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A perennial submersed plant introduced from Brazil. Often sold as an aquarium plant despite its invasiveness.
Most rooted and free-floating submersed weeds in ponds are readily controlled with triploid grass carp; control may be poorer on the watermilfoils, particularly Eurasian waterfoil.
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A rooted plant, but can often be found broken off from the mother plant and floating. Highly invasive, and should be monitored closely.
Linear and soft to the touch with very fine serrations on the leaf edge. The middle and upper leaves are usually found in whorls of four to six (although this can vary and is not a reliable identifying factor by itself).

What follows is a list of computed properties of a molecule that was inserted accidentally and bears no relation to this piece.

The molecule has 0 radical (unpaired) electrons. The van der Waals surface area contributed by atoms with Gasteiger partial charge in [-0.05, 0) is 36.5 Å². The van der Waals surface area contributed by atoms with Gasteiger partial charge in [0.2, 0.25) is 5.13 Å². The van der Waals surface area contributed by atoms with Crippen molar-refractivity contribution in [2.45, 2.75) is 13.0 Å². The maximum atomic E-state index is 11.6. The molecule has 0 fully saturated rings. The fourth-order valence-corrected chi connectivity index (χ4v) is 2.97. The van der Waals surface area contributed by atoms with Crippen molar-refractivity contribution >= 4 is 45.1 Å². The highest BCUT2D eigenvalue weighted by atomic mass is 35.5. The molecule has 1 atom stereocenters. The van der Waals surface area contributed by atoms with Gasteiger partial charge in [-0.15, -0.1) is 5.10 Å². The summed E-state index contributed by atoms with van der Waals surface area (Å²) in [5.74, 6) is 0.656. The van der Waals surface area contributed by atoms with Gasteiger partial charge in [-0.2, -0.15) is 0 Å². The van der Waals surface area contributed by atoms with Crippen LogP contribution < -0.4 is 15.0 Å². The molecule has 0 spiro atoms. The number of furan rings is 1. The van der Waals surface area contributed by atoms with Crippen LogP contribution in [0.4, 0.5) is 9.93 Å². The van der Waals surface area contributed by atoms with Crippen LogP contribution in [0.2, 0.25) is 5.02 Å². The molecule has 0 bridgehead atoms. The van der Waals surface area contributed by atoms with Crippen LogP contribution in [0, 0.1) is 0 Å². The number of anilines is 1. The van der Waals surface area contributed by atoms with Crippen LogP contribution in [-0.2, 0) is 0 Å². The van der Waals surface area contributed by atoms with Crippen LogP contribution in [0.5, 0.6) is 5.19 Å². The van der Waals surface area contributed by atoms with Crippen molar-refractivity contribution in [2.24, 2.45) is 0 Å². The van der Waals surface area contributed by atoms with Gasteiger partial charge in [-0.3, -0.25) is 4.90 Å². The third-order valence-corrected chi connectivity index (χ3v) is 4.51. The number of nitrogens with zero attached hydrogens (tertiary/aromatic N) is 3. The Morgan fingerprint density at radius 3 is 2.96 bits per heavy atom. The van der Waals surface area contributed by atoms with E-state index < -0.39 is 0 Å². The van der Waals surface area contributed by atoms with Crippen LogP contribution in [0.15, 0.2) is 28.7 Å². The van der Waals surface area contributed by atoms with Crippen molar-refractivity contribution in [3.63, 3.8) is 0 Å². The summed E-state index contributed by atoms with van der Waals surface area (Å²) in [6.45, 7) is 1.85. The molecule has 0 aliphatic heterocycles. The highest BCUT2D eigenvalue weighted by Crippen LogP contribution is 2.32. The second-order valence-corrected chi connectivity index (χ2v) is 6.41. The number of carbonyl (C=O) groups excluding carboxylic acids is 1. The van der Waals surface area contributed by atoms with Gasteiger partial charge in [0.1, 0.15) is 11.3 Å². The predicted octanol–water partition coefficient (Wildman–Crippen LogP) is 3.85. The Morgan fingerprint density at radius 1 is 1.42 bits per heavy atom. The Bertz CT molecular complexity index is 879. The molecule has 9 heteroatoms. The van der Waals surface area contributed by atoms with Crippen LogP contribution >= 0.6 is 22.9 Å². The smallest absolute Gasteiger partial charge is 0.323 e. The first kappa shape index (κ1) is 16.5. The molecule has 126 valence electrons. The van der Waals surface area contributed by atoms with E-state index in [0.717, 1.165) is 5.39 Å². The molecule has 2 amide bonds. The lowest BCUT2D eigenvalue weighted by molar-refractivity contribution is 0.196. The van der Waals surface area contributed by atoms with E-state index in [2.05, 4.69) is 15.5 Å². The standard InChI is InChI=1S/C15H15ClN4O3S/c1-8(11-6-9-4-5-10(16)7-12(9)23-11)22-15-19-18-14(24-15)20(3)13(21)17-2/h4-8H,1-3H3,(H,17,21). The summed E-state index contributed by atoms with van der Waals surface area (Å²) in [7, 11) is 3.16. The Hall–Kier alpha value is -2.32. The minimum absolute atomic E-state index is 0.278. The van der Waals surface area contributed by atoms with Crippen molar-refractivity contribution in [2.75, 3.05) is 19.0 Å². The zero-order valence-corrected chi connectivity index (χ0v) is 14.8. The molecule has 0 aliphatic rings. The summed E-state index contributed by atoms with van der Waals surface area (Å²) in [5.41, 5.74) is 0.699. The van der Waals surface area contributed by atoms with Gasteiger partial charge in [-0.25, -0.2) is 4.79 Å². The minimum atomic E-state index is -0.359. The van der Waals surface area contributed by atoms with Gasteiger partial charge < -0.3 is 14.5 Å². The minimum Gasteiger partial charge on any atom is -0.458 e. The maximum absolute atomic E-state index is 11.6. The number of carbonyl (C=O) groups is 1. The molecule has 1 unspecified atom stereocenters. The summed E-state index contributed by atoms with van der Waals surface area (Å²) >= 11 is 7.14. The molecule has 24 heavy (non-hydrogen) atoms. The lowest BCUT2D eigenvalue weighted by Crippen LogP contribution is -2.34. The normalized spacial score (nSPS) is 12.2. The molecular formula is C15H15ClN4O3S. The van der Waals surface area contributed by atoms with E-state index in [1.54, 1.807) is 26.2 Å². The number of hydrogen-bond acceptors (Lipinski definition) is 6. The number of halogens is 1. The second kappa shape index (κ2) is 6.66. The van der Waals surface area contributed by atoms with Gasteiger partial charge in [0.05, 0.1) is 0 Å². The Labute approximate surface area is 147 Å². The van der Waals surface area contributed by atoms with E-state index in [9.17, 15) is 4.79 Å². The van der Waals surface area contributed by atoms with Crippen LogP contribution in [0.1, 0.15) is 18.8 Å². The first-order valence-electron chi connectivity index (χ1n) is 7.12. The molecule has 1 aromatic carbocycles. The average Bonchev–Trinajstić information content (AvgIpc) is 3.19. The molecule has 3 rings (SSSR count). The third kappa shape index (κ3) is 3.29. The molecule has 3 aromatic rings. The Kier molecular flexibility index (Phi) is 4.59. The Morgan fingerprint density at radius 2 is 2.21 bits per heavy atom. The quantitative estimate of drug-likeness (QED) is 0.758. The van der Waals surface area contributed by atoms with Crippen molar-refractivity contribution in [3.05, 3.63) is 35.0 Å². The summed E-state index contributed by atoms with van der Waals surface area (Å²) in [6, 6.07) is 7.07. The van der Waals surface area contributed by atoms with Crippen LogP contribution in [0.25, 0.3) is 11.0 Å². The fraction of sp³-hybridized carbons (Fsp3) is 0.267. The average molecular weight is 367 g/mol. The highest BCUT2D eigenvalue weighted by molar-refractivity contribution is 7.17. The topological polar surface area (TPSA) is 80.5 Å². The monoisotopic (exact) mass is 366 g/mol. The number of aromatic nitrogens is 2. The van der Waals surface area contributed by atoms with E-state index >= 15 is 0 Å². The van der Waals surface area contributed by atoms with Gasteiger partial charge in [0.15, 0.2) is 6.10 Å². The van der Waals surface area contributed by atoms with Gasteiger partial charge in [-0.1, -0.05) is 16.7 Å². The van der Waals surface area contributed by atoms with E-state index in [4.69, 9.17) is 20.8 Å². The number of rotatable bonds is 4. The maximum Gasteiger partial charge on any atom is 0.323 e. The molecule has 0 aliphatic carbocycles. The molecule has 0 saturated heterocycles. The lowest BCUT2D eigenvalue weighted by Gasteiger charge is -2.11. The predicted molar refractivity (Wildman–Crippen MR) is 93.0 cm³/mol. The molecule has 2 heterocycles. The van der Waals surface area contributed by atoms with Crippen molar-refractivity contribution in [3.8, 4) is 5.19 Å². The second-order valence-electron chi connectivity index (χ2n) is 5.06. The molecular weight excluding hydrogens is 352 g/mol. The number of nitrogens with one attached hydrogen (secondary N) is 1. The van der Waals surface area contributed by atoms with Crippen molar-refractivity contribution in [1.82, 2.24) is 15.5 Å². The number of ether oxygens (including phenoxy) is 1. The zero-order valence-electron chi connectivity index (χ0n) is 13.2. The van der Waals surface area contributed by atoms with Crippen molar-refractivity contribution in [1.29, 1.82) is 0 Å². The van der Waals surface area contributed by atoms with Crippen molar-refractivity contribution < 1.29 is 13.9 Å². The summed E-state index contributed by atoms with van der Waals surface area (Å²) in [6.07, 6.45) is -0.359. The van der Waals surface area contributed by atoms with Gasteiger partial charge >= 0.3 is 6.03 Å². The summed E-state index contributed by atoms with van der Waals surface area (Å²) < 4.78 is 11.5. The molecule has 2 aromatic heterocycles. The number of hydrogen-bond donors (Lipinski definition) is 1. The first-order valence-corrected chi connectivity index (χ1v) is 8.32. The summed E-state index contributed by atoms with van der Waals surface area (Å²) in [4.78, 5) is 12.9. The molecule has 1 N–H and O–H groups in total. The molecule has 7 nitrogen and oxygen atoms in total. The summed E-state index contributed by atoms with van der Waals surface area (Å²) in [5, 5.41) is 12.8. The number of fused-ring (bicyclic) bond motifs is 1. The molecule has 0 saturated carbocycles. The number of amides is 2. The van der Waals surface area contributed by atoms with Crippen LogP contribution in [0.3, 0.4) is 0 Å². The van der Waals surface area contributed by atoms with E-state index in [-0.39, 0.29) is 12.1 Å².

Delicate, and borne upon long petioles. The petals are white, and the centers are yellow. Flowers appear on the surface of the water during the bloom season (mid-late summer).
Circular in cross-section and slender.
Egeria and hydrilla can easily be confused. Egeria is more robust, and the stem is smooth and soft to the touch. Both have leaf serrations (but on Egeria they are very small and require a hand lens) and feel soft and smooth when drawn through the hand. Hydrilla leaf serrations are easily seen with the naked eye. Egeria stays green all winter, while hydrilla will die back during the winter in the Carolinas.
Whether you're a professional botanist or a casual nature enthusiast, the NC State University (NCSU) Aquatic Weeds app has detailed information on a wide variety of aquatic weeds to assist in identification.
Please read these instructions before downloading the software:
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